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  5. "Mae afalau yn costio hynny."

"Mae afalau yn costio hynny."

Translation:Apples cost that.

June 27, 2016



Is this a standard Welsh construction? The translation is incredibly awkward in American English.


It sounds a bit awkward in Welsh to, to be honest.


I translated this into English as 'That's what apples cost' which I think is probably the normal way English would express this. However, this was marked as wrong - is it a valid alternative?


That change in word order to would usually deserve an emphatic construction in Welsh, such as:

  • Dyna bris/gost o afalau
  • Dyna beth mae afalau'n costio


I'm thinking of someone saying it on a market stall while pointing to a sign with the price on it. Probably with a grumpy expression while thinking 'Why are you asking me when it's clearly written right in front of you?'.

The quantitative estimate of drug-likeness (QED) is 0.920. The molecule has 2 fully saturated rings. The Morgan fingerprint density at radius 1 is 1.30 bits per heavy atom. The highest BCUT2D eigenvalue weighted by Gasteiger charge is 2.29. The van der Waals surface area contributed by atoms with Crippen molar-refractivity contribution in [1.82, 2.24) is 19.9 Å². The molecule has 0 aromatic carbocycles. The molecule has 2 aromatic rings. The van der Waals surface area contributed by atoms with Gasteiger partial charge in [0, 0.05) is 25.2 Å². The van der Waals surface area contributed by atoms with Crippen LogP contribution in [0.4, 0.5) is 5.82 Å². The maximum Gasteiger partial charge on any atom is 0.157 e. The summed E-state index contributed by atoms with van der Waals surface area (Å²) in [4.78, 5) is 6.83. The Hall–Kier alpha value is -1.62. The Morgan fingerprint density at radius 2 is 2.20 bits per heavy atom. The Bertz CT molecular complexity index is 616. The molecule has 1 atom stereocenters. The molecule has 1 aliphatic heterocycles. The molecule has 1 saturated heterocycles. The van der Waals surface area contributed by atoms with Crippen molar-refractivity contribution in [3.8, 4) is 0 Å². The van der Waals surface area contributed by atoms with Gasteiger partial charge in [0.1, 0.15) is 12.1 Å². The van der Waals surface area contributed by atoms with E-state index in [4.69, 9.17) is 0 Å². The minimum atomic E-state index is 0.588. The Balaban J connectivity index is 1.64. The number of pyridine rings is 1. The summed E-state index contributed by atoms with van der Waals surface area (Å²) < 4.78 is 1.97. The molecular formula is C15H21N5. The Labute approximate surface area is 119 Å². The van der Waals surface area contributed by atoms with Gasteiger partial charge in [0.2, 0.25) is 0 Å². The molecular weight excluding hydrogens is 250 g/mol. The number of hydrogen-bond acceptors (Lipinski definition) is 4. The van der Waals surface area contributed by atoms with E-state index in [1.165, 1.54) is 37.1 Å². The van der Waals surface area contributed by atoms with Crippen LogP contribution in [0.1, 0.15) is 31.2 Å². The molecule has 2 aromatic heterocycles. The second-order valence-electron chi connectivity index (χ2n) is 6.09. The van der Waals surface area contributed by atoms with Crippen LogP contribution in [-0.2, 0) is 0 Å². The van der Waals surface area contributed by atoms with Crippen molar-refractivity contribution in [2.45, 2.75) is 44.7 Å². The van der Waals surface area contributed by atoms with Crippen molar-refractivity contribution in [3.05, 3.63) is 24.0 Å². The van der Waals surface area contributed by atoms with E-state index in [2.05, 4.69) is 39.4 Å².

why isn't "yn" contracted to "afalau'n" in this case?


It is, usually. The 'n version should come up as a prompt about half the time, and it is always accepted as an answer. The yn version will be removed for Tree2 - we cannot easily remove it from the current version of the course.


It's not accepted as an answer here, I'm afraid. That said, it is always acceptable after a vowel in the real workd, correct?


Mae afalau'n costio hynny. is definitely in the database as one of the two 'best answers'. You may need to update your app or refresh your browser cache to be able to see it, perhaps.

And yes, as explained above 'n is the usual form in this context.

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